It came as a small blip, unable to compete with the rest of the apocalyptic news cycle, but last week Amazon, Seattle’s favorite harbinger of evil, did something good. Really good.
Whatever you think of the world’s second-richest person (shout out to Elon Musk for edging ahead in the latest CNBC flaunt-the-wealth tabulation), however much time you’ve spent over the past decade lobbing darts at a photo of Jeff Bezos, it’s hard to look at the latest news coming from Amazon with the usual outrage.
Let’s talk about that news.
Last week, the world’s largest online retailer, destroyer of the human shopping experience, announced it had created something called the “Amazon Housing Equity Fund,” which is designed to address affordable housing crises in its three stronghold cities, Seattle, Nashville and Arlington, Va. Amazon committed to spending $2 billion to seed the fund. So far, $567 million of the fund has already been earmarked for projects in each of the three target cities.
In Washington State, Amazon has partnered with the King County Housing Authority, offering $161.5 million in low-interest loans (with sweetheart terms) and $24 million in grants to purchase and preserve low-income housing in the Puget Sound Region.
So far the partners have purchased three apartment buildings, totaling 470 units, in Bellevue, a one-time Seattle bedroom community that has, over the past few decades, become a city in its own right. Units are available to those making 80 percent (or less) of the area median. Ultimately, the partnership between Amazon and the Housing Authority plans to create or preserve approximately 1,500 housing units in the area.
Likewise does Amazon have big plans in Northern Virginia, home to 1,000 Amazon jobs that were turned away from Long Island City, Queens. The fund has already committed $381.9 million to the Washington Housing Conservancy, which is using the funds to convert 1,300 market-rate units at the massive Crystal House high-rise (in the Crystal City area) into affordable housing. Units will be made available to renters earning less than 80 percent of the area median income. Plans in Nashville are not yet concrete, though Amazon has already donated $2 million to The Housing Fund, a local non-profit.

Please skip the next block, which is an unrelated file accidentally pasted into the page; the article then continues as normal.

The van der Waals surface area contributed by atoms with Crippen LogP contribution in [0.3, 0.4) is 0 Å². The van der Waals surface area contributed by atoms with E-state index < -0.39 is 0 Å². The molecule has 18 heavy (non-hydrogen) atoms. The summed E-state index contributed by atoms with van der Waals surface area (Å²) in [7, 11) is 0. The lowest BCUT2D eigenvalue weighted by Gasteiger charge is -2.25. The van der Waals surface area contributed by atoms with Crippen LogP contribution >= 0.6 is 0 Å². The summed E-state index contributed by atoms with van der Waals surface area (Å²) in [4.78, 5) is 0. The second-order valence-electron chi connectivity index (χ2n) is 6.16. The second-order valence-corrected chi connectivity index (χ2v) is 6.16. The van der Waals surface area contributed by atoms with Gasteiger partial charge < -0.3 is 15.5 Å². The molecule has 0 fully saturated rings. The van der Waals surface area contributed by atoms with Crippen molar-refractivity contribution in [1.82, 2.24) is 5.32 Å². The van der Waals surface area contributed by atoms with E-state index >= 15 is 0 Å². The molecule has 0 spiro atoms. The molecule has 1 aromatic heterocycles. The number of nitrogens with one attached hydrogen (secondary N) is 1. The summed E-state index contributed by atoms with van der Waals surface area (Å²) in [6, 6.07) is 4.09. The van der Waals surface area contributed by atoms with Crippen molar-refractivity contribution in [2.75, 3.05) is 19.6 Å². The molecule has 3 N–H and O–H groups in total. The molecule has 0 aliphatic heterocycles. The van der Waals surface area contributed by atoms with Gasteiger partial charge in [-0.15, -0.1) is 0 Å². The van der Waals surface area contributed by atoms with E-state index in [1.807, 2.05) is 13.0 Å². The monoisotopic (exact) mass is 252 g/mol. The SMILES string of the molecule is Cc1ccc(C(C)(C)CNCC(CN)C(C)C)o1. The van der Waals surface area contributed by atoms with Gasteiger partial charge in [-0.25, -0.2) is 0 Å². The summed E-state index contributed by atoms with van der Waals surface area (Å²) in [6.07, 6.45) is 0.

By 2025, the fund will have created or preserved 20,000 affordable units between now and 2025, which seems like pretty big news to me; and yet, reaction has been, so far, muted. Amazon and its executives have proudly and understandably flooded social media with announcements, but comments on their posts have been few and have included several designed to retrofit the announcement to fit into the popular “Jeff Bezos is Satan, Amazon is responsible for the housing crisis, so this is the least they can do” narrative.
But is it the least they can do? Over the past 25 years we’ve found a sweet spot assuming the worst about tech participants, be they the ashram-visiting, hoody-sporting eccentrics at the top or the lowly coders toiling away beneath them, because it was easy. We just slotted them in to receive the disdain we’d aimed at lawyers, bankers and politicians in the past.
But consider this: the $2 billion Amazon has pledged — and the $1 billion Facebook and Google each pledged to affordable housing in 2019, along with Apple’s $2.5 billion and the $500 million pledged two years ago by the once-reviled but now OG of tech largesse, Bill Gates of Microsoft — shows up pretty well when you compare it to the $500 million Bay Area Housing Fund, also launched two years ago, that required participation from four separate foundations and at least a half-dozen companies, including Ford, Hewlett-Packard, Genentech and Morgan Stanley.
I’m not here to convince you that Jeff Bezos is a trim, gleaming-domed Santa Claus, or that Sergei Brin and Mark Zuckerberg should be canonized. We all understand that you don’t get to be a billionaire by keeping your foot off of the gas. But maybe, when these would-be Emperor Palpatines do something like this, some act of good that is huge and in fact unprecedented, rather than sticking to the script and saying it’s not enough, or assuming, Bernie Sanders-style, that it’s all a cynical PR stunt, we should instead recognize good when it happens, even — and maybe especially — if it comes from someone we’ve already written off as bad.
Larry Rosen is a San Francisco-based writer, editor, podcaster and recovering former Realtor. He is a guest columnist and his viewpoint is not necessarily that of the Examiner. The Market Musings real estate column appears every other week.